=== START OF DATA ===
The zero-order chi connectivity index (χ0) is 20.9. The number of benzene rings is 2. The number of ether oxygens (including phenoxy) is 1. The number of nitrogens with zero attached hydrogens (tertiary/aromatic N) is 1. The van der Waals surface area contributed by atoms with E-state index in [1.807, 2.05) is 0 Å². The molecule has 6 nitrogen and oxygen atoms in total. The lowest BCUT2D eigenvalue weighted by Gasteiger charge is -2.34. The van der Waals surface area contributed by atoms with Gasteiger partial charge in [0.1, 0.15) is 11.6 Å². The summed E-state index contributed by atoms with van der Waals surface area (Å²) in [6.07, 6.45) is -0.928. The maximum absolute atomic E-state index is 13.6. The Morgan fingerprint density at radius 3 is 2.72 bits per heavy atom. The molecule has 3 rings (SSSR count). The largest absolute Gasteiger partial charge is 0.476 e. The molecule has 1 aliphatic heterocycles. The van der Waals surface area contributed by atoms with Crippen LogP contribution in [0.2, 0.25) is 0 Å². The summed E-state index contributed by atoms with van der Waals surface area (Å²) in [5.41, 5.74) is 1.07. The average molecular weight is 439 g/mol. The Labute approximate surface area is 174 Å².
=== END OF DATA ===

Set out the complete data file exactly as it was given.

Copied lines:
The zero-order chi connectivity index (χ0) is 20.9. The number of benzene rings is 2. The number of ether oxygens (including phenoxy) is 1. The number of nitrogens with zero attached hydrogens (tertiary/aromatic N) is 1. The van der Waals surface area contributed by atoms with E-state index in [1.807, 2.05) is 0 Å². The molecule has 6 nitrogen and oxygen atoms in total. The lowest BCUT2D eigenvalue weighted by Gasteiger charge is -2.34. The van der Waals surface area contributed by atoms with Gasteiger partial charge in [0.1, 0.15) is 11.6 Å². The summed E-state index contributed by atoms with van der Waals surface area (Å²) in [6.07, 6.45) is -0.928. The maximum absolute atomic E-state index is 13.6. The Morgan fingerprint density at radius 3 is 2.72 bits per heavy atom. The molecule has 3 rings (SSSR count). The largest absolute Gasteiger partial charge is 0.476 e. The molecule has 1 aliphatic heterocycles. The van der Waals surface area contributed by atoms with Crippen LogP contribution in [0.2, 0.25) is 0 Å². The summed E-state index contributed by atoms with van der Waals surface area (Å²) in [5.41, 5.74) is 1.07. The average molecular weight is 439 g/mol. The Labute approximate surface area is 174 Å².